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Am fairly experienced with NPT and am setting up a new tank.
Is fine silt an good substrate for aquatic plant growth?

We moved in the last two years and before the move I had a very successful NPT with yard dirt but that was Vermont dirt. Now I live in Maine. Since the move our yard dirt that is very silty. This soil is typical of the region and considered not very good for agriculture tho' it does support a decent lawn. Did a test on it using 1000 ml graduated cylinder and it settled out at 5% sand, 5% clay and 90% fine silt or something like that.
I used a very similar soil from similar location in a remarkably unsuccessful 20 gal NPT; the plants grew decently for about 6 months and then got slower and slower, and BBA started to take over. Turbidity was not a significant problem.

Am considering making a mix like 70% silt, 20% MG Organic Choice and and 10% sand for the new tank. (Will cap with gravel of course) Really want to get substrate right; awfully hard to modify once the tank is up and running!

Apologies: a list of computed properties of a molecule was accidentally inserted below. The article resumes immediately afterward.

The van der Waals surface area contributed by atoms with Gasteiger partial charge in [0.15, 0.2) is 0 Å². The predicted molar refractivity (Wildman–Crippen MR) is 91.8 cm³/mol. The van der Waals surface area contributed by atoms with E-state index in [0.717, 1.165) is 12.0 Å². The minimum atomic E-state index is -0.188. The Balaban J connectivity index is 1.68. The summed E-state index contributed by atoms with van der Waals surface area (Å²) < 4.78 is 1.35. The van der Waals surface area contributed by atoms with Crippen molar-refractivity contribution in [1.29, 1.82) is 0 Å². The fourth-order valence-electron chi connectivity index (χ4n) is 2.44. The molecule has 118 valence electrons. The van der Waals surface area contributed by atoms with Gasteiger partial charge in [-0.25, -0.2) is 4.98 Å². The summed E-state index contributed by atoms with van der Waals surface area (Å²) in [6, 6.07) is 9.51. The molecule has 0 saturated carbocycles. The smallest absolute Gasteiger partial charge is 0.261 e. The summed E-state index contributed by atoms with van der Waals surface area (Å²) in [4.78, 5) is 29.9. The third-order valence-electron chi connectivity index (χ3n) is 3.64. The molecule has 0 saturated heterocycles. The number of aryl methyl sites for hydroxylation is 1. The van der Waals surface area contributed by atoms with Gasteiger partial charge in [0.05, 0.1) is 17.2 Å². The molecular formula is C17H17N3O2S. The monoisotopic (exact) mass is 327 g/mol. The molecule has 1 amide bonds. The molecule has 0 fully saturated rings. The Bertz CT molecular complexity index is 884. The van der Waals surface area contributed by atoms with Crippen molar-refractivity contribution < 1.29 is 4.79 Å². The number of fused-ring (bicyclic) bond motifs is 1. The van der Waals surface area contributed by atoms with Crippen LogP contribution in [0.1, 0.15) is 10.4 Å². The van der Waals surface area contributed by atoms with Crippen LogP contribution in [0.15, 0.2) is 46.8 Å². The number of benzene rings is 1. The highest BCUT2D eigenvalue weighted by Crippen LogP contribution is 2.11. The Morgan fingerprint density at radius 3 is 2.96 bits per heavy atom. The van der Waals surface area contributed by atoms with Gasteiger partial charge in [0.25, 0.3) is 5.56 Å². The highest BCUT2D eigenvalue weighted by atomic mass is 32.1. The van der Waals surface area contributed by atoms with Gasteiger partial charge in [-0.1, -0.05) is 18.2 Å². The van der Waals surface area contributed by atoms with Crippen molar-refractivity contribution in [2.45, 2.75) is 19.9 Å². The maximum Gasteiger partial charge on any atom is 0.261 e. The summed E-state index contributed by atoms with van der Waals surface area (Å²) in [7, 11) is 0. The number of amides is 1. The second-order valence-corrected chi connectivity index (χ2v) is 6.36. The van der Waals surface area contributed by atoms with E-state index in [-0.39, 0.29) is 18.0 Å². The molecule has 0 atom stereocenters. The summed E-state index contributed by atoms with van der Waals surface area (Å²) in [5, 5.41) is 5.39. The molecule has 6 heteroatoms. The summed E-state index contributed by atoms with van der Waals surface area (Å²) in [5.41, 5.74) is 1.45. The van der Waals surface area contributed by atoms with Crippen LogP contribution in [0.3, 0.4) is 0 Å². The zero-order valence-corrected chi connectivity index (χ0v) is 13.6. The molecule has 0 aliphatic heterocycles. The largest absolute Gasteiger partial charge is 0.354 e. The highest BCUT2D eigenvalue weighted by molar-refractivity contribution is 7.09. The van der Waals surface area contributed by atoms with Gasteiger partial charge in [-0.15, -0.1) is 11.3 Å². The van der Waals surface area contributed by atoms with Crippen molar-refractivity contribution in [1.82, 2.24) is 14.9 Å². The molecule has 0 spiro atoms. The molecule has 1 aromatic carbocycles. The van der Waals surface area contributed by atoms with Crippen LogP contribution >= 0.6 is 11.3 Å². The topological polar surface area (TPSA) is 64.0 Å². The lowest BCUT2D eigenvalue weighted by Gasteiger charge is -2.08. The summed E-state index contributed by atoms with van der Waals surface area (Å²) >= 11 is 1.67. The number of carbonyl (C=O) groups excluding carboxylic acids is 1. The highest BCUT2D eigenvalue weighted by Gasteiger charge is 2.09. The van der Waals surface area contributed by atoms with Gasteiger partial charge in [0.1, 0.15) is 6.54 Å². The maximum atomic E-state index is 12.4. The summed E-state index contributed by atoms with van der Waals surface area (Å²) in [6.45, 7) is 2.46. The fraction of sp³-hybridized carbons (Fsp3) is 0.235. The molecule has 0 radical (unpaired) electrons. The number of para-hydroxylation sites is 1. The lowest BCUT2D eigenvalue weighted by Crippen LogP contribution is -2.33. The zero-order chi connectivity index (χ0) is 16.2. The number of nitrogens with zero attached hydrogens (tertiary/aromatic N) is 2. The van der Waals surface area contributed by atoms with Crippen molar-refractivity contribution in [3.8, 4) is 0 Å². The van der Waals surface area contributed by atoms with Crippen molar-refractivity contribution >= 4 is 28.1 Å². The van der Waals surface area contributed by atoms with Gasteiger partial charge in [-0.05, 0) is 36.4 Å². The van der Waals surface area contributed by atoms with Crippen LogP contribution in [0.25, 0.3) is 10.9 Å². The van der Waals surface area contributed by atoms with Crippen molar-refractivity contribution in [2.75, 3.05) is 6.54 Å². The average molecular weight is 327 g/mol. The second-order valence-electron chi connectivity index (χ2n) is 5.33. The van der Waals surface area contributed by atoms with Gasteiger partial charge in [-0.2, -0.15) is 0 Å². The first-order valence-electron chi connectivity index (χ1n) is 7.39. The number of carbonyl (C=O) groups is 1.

What do you think? Thanks

Mary
 

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Do you live on flood plain? Typically silty soils are found in flood plains, ancient lake beds, and the like. If so, your soil could already be 'mineralized' and could be fine as is. Or go ahead and amend it slightly with the soil and have a slightly longer lasting soil base. Either way you should be able to have a very nice npt.

I have used bagged topsoil, worm castings, mineralized soil, Red River Valley black dirt (read VERY fine, silty, and fertile), and forest dirt in my npt's and I have had good success with each of these sources of soil.

Hope this helps a bit and good luck.

stu
 

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Sounds good to me, but I might try to find some clay loam or other clay soil somewhere to mix in (for nutrient load and storage). That might give you longer life with it than the 6 months you had in the 20. I'm getting ready to redo a 10 gal for the same reason. The tank was doing GREAT for about 1 year...and then suddenly it's as though the system is completely devoid of nutrition...even with overfeeding the fish.
 
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